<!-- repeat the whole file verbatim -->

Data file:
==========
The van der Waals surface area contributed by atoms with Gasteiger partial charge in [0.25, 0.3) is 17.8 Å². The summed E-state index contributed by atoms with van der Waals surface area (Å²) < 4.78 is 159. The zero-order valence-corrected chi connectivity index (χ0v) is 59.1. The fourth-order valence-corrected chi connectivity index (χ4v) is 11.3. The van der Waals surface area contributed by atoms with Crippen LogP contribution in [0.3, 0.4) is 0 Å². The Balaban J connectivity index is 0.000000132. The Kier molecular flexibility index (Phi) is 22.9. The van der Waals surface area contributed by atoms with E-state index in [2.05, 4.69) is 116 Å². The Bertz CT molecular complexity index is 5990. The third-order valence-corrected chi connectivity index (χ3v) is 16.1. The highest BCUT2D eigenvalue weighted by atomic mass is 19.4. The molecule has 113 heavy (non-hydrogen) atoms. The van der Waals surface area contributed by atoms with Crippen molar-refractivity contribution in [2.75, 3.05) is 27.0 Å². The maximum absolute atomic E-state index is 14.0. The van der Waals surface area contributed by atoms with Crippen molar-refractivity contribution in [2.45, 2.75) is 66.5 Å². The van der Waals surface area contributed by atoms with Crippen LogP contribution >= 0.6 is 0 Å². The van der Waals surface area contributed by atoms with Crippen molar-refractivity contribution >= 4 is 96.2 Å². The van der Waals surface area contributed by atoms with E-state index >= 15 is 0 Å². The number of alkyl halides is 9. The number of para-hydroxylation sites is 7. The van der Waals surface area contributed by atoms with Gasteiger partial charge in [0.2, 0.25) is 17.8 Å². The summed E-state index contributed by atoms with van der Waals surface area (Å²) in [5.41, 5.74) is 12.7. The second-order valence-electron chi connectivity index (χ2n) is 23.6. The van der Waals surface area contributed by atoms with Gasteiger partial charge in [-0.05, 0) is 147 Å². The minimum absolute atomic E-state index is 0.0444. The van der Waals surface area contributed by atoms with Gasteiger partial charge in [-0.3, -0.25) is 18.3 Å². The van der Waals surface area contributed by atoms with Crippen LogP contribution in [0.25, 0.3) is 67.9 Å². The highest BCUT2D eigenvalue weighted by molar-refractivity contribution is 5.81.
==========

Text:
The van der Waals surface area contributed by atoms with Gasteiger partial charge in [0.25, 0.3) is 17.8 Å². The summed E-state index contributed by atoms with van der Waals surface area (Å²) < 4.78 is 159. The zero-order valence-corrected chi connectivity index (χ0v) is 59.1. The fourth-order valence-corrected chi connectivity index (χ4v) is 11.3. The van der Waals surface area contributed by atoms with Crippen LogP contribution in [0.3, 0.4) is 0 Å². The Balaban J connectivity index is 0.000000132. The Kier molecular flexibility index (Phi) is 22.9. The van der Waals surface area contributed by atoms with E-state index in [2.05, 4.69) is 116 Å². The Bertz CT molecular complexity index is 5990. The third-order valence-corrected chi connectivity index (χ3v) is 16.1. The highest BCUT2D eigenvalue weighted by atomic mass is 19.4. The molecule has 113 heavy (non-hydrogen) atoms. The van der Waals surface area contributed by atoms with Crippen molar-refractivity contribution in [2.75, 3.05) is 27.0 Å². The maximum absolute atomic E-state index is 14.0. The van der Waals surface area contributed by atoms with Crippen molar-refractivity contribution in [2.45, 2.75) is 66.5 Å². The van der Waals surface area contributed by atoms with Crippen LogP contribution >= 0.6 is 0 Å². The van der Waals surface area contributed by atoms with Crippen molar-refractivity contribution >= 4 is 96.2 Å². The van der Waals surface area contributed by atoms with E-state index >= 15 is 0 Å². The number of alkyl halides is 9. The number of para-hydroxylation sites is 7. The van der Waals surface area contributed by atoms with Gasteiger partial charge in [0.2, 0.25) is 17.8 Å². The summed E-state index contributed by atoms with van der Waals surface area (Å²) in [5.41, 5.74) is 12.7. The second-order valence-electron chi connectivity index (χ2n) is 23.6. The van der Waals surface area contributed by atoms with Gasteiger partial charge in [-0.05, 0) is 147 Å². The minimum absolute atomic E-state index is 0.0444. The van der Waals surface area contributed by atoms with Gasteiger partial charge in [-0.3, -0.25) is 18.3 Å². The van der Waals surface area contributed by atoms with Crippen LogP contribution in [0.25, 0.3) is 67.9 Å². The highest BCUT2D eigenvalue weighted by molar-refractivity contribution is 5.81.